Rice of Ages

January 31st, 2013

China Daily
By Jin Zhu

Image courtesy of Markus Raab

Image courtesy of Markus Raab

An heirloom species of this staple grain thrives only in a tiny pocket of East China, but scientists say its potential could be huge, Jin Zhu reports in Wannian, Jiangxi province.

Twenty hectares of arable land, tucked away in a mountain valley in Jiangxi province, may have a role to play in solving the worldwide food shortage.  A kind of rice that locals call Wuyuanzao has been grown in Wannian county in northeastern Jiangxi for more than 12,000 years.

The age-old rice variety is precious in the eyes of agriculture professionals. But Wu-yuanzao, commonly known today as Wannian rice, can only thrive in the county’s Heqiao and Longgang villages, which are near Poyang Lake.

Experts believe this is because of the combination of cold spring water, special soil conditions and microclimate that are particular to the two villages.  The surrounding forests also play a crucial role in soil and water conservation, experts say, while the precious farmland planted with ancient rice is crowned by mist thanks to the moisture in the air.

Wannian rice has some advantages over other rice species.

It can reach 1.8 meters while ordinary rice grows less than 1 meter high.

Also, there is no need for pesticides or chemical fertilizers since this “heirloom” rice variety has proven resistant to insects and over centuries has adapted to low soil fertility.

Wannian rice also delivers richer nutrition than many other varieties, since it contains high levels of protein and vitamin B.

Its growing period is 160 to 175 days – much longer than the 130-day period for ordinary rice varieties. But scientists hope that cross-breeding the ancient rice with varieties that grow faster and adapt to more climates can produce a commercially viable hybrid rice that can feed many more people.

Zhan Ziyong, a local agriculture technician in Wan-nian county, notes that because of its sticky texture, the rice is particularly delicious when used to cook congee – the common porridge of South China.

According to historical records, in 1512 the county head brought some Wannian rice to the emperor of the Ming Dynasty (1368-1644). The emperor applauded the county’s tribute to the royal family.

In the 1990s, a team of Chinese and US archaeologists made headlines by proving that two sites in the county, Xianrendong and Diaotonghuan, were among the origins of the world’s rice.

As the researchers dug at the site, they found phytoliths of cultivated rice. These mineral secretions by plants – particularly silica – help scientists reconstruct what plants were present at a site centuries after the organic matter has decayed and dissipated.

The findings pushed back the world’s historical dating of rice domestication from 7,000 years ago to about 12,000 years ago.

“Wannian rice’s original germplasm resource needs to be protected for rice breeding in the future,” says Min Qing-wen, an agricultural researcher from the Institute of Geographic Sciences and Natural Resources Research under the Chinese Academy of Sciences.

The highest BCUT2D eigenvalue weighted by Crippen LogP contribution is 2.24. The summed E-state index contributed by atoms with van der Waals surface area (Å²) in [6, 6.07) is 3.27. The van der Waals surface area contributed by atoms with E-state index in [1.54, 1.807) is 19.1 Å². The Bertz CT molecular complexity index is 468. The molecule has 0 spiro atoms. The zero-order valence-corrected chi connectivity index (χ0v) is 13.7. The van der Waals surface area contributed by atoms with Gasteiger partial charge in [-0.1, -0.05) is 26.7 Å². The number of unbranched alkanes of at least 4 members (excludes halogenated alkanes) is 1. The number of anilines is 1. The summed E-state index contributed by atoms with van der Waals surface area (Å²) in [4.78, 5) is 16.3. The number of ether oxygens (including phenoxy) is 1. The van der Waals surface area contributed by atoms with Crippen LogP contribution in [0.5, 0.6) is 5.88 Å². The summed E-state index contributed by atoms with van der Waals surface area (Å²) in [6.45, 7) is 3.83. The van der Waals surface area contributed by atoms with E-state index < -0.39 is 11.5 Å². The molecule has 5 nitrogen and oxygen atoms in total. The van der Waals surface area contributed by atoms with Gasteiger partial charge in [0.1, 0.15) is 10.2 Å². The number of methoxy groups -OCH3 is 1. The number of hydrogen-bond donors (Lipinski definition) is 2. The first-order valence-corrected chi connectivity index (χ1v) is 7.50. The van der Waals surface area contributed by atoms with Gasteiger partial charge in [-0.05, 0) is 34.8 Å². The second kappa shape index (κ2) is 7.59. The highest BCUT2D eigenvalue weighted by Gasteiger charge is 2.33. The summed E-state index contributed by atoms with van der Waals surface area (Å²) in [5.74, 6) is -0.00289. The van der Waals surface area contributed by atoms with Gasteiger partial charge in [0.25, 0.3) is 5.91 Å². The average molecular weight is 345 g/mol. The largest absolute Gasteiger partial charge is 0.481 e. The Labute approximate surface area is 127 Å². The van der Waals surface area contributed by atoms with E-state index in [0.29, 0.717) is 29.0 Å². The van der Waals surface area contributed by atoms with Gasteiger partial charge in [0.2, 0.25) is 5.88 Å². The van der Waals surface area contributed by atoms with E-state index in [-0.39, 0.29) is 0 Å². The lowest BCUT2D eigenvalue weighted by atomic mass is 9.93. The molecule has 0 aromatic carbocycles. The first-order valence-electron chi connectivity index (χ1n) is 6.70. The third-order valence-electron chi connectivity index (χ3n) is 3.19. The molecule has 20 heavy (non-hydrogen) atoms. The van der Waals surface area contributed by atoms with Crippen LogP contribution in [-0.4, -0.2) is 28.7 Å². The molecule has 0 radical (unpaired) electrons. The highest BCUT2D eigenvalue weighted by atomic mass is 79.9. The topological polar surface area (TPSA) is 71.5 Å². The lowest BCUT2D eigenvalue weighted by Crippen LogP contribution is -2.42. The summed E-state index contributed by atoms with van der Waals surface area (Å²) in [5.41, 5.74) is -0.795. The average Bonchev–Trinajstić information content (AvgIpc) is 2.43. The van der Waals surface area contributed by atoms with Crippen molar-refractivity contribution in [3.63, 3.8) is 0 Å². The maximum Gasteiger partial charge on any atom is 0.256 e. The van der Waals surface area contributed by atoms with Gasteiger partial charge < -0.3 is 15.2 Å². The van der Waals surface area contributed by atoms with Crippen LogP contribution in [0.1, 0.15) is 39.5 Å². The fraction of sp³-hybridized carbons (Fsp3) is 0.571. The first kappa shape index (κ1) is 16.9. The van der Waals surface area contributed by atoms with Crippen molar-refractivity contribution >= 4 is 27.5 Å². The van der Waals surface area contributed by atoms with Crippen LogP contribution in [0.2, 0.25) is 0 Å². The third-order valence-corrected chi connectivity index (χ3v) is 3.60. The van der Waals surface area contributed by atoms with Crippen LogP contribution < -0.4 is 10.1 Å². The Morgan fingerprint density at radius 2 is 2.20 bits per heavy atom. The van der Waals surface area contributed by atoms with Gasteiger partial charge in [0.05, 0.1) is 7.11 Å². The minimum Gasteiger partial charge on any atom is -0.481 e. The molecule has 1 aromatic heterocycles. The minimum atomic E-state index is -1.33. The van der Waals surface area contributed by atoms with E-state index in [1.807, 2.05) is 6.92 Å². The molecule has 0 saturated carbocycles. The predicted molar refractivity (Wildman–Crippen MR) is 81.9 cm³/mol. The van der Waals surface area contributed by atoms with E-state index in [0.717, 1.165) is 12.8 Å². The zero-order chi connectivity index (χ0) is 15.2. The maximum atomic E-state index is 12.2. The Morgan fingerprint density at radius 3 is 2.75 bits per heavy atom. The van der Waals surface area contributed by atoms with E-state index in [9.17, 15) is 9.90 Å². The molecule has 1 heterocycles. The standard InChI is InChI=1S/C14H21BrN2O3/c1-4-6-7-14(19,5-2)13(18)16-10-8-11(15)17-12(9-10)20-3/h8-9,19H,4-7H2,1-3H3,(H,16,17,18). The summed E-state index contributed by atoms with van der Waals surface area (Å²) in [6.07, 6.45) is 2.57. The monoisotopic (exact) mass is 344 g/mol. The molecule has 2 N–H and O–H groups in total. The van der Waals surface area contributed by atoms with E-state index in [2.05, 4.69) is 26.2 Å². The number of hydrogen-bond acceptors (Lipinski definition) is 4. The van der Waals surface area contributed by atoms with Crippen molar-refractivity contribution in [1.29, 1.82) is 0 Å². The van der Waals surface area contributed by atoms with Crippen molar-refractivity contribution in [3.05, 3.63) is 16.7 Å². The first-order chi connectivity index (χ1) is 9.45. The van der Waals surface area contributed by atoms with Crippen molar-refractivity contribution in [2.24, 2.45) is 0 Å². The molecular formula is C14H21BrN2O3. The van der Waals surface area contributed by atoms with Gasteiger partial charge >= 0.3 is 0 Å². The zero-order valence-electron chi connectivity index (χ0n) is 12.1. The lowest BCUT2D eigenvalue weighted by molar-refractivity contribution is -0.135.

The importance of China’s research into germplasm resources for hybrid rice has been well-established by prominent Chinese scientist Yuan Longping in the country’s central Hunan province.

The original seed resources for his productive hybrid rice came from a field of wild rice now preserved in Sanya, Hai-nan province.

Rice is the staple food for more than 50 percent of the world’s population and about 60 percent of China’s 1.3 billion people.

Experts believe agricultural species resources are at risk in the face of the world’s common threats, such as environmental pollution, climate anomalies and the invasion of alien species.

The Food and Agriculture Organization of the United Nations says 25 percent of species loss in the past century occurred in China, as the population and the exploitation of resources soared.

“Worldwide modernized farming has helped to ensure global food safety, but meanwhile, it has accelerated a shrinking of agricultural biodiversity,” says Dai Weidong, FAO’s project director.

In 2002, FAO initiated the Globally Important Agricultural Heritage Systems program to rescue traditional farming practices that survive in millions of poor rural communities worldwide.

The rice in Wannian county and its affiliated culture system was listed as an FAO global protection project in 2010.

Today, even in Wannian county, it is still rare to see the precious ancient rice outside the 20-hectare protected area. The cultivation area was more than 3,000 hectares as recently as 1950, according to local agricultural authorities.

“Lower output and huge labor input – because of traditional farming methods that the rice has – led more young people to abandon the self-sufficient lifestyles of their forefathers and go to work in cities,” Zhan says.

The ancient rice produces 3 tons per hectare, compared to the average 9 tons per hectare for the ordinary rice varieties in one season, local figures show.

Local officials have raised the purchasing price for Wannian rice to three times the price of ordinary rice, to encourage farmers to keep planting it.

“But now I am still quite worried that no one will be willing to plant the ancient rice in the future. Then the rice variety is very likely to vanish,” Zhan says.

Contact the writer at jinzhu@chinadaily.com.cn.

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